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Research highlights increasing role of senior centres for aging citizens

July 13, 2023

A new study by SFU researchers finds that while senior centres play a crucial role in promoting aging citizens’ wellbeing they also face challenges in ensuring they are well-positioned to meet the emerging needs of older adults.

An analysis of six independent, not for profit senior centres in Metro Vancouver showed that the capacity of senior centres would be enhanced through several measures: by encouraging collective advocacy among centres, developing more mutually beneficial research partnerships between centres and academia, and increasing sustainable funding. 

Researchers Laura Kadowaki, Andrea Wadman and Andrew Wister from SFU’s gerontology department, and community partner Anthony Kupferschmidt, acknowledge that as our population ages and diversifies, the health and social needs of older British Columbians are becoming increasingly complex. In response, senior centres facilitate health promotion programs, social services, and recreational activities.

Those interviewed, including centre staff, board members, and participants, described senior centres as welcoming and inclusive spaces that foster social connections, empowerment, and a sense of safety and dignity for older adults. The study also emphasized the highly adaptable nature of senior centres by which they can meet the needs of their members and communities amid change.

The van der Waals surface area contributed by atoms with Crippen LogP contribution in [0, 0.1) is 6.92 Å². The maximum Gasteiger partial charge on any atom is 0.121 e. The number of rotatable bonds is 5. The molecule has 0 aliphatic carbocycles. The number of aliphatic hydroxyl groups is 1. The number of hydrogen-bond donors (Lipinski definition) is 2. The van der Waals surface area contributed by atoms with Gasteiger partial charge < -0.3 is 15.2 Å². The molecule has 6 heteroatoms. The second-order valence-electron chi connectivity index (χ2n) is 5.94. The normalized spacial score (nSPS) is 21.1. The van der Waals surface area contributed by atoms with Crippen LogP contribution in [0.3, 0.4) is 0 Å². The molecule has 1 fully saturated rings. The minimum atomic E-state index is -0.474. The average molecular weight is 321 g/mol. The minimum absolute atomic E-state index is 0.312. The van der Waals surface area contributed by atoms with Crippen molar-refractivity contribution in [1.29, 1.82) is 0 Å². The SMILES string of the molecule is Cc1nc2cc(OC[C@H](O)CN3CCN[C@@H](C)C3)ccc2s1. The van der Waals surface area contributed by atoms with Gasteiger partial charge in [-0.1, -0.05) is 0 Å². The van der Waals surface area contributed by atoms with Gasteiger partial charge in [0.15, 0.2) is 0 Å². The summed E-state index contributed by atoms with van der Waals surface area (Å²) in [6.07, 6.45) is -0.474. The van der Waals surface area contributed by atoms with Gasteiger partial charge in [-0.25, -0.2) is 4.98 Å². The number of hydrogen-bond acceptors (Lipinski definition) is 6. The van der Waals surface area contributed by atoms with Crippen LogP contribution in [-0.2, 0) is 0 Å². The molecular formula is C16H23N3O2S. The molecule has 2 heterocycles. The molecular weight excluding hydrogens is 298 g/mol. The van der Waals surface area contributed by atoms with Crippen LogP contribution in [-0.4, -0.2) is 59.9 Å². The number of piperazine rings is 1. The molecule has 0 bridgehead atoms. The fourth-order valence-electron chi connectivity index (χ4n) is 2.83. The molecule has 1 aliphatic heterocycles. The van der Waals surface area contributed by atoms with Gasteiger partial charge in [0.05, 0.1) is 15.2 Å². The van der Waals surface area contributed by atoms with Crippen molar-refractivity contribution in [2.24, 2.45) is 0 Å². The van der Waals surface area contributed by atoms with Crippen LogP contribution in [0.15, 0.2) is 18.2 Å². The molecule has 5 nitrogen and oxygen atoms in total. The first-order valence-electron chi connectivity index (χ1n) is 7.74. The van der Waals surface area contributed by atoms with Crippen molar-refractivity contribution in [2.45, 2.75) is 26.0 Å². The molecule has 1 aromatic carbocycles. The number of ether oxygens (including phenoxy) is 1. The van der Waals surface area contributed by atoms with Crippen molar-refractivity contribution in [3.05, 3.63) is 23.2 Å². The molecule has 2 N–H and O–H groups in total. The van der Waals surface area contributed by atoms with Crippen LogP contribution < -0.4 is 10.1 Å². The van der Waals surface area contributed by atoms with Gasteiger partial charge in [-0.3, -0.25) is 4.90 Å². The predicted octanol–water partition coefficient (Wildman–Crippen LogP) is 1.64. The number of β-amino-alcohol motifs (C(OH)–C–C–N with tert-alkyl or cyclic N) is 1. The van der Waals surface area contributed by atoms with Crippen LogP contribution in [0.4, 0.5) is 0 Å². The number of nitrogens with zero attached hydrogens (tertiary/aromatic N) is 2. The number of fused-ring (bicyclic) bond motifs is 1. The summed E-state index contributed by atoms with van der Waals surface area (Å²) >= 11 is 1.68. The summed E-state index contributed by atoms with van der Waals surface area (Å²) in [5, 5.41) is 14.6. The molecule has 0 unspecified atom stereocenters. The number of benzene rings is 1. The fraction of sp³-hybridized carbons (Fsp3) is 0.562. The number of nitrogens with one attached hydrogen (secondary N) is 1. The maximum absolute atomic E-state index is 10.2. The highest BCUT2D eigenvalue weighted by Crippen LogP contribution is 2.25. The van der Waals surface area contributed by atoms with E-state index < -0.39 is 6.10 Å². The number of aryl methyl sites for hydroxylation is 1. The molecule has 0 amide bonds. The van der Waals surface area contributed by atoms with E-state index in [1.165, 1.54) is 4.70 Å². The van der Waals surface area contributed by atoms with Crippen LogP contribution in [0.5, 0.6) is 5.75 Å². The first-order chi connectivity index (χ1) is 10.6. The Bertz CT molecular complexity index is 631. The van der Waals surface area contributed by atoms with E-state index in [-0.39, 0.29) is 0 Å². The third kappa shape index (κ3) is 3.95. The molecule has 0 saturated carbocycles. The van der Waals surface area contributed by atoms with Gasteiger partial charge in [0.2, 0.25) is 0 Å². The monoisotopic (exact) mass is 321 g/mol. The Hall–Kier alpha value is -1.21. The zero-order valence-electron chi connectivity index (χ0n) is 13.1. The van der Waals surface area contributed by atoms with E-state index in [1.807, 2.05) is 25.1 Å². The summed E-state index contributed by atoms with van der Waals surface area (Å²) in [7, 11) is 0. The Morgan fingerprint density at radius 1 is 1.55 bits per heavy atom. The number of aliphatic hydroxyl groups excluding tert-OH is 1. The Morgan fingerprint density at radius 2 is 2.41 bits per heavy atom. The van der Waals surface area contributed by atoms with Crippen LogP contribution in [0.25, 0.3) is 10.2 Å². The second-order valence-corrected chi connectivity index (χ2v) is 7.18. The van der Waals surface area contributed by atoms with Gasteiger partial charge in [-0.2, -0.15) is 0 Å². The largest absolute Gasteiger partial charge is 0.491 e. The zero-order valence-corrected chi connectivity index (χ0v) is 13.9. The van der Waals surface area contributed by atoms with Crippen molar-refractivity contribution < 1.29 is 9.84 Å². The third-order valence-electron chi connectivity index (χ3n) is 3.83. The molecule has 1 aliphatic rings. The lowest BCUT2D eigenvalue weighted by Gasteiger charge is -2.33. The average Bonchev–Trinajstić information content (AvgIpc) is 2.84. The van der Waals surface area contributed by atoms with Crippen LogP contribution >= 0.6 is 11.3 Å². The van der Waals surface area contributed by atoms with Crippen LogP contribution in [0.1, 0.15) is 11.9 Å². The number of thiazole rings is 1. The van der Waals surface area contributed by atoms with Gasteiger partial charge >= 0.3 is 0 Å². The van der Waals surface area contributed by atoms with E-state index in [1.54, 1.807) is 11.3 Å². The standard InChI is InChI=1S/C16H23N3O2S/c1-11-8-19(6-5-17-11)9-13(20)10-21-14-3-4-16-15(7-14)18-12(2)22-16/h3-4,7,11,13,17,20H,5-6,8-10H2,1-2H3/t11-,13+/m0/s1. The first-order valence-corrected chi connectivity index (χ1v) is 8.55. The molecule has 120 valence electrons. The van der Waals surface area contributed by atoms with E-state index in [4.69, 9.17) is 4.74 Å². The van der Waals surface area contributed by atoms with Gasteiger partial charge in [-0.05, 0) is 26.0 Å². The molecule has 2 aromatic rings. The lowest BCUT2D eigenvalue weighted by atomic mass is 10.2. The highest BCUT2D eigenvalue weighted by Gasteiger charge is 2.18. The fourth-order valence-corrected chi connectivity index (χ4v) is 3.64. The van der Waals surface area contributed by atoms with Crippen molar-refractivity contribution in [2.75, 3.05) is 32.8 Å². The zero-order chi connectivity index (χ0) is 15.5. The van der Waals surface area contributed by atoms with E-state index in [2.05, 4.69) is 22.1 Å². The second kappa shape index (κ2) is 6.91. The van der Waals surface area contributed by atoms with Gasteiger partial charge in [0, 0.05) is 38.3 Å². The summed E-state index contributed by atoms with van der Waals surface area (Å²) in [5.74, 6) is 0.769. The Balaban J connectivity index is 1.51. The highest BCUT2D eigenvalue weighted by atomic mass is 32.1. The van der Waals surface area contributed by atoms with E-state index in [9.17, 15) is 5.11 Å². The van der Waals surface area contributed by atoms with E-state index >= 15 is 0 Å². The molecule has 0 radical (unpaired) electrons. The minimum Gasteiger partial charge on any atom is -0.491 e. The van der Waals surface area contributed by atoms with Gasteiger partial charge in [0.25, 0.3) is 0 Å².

In recent years, local senior centres have exhibited an ability to adjust and address the evolving needs of older adults during unprecedented times. 

From the onset of the COVID-19 pandemic, most B.C. senior centres promptly reassessed the needs of their members, and discovered new, meaningful ways to continue supporting their isolated members, despite the physical-distancing limitations in-place. 

Researchers suggest more targeted funding for adequate resources to sufficiently address the growing needs of aging adults, vulnerable citizens, and diverse communities, would mean senior centres could continue to adapt and effectively contribute to the health and wellbeing of older citizens. This becomes especially crucial as the population of older adults and vulnerable community members increases and volunteer capacities continue to decline. 

Developing partnerships between centres and academics would also help centres to more effectively meet long-term goals, while collective advocacy and action would help to keep older adults and their issues in the public eye. 

While individual senior centres can offer support to low income and vulnerable adults, they are unable to address the systemic barriers that create these vulnerabilities, the researchers say.

“More opportunities are needed for senior centres to engage in dialogue, cooperate, and share their successes with each other as individual centres have limited capacity to address these issues on their own.” 

The research was supported through funding from Michael Smith Health Research BC.

Read their full report here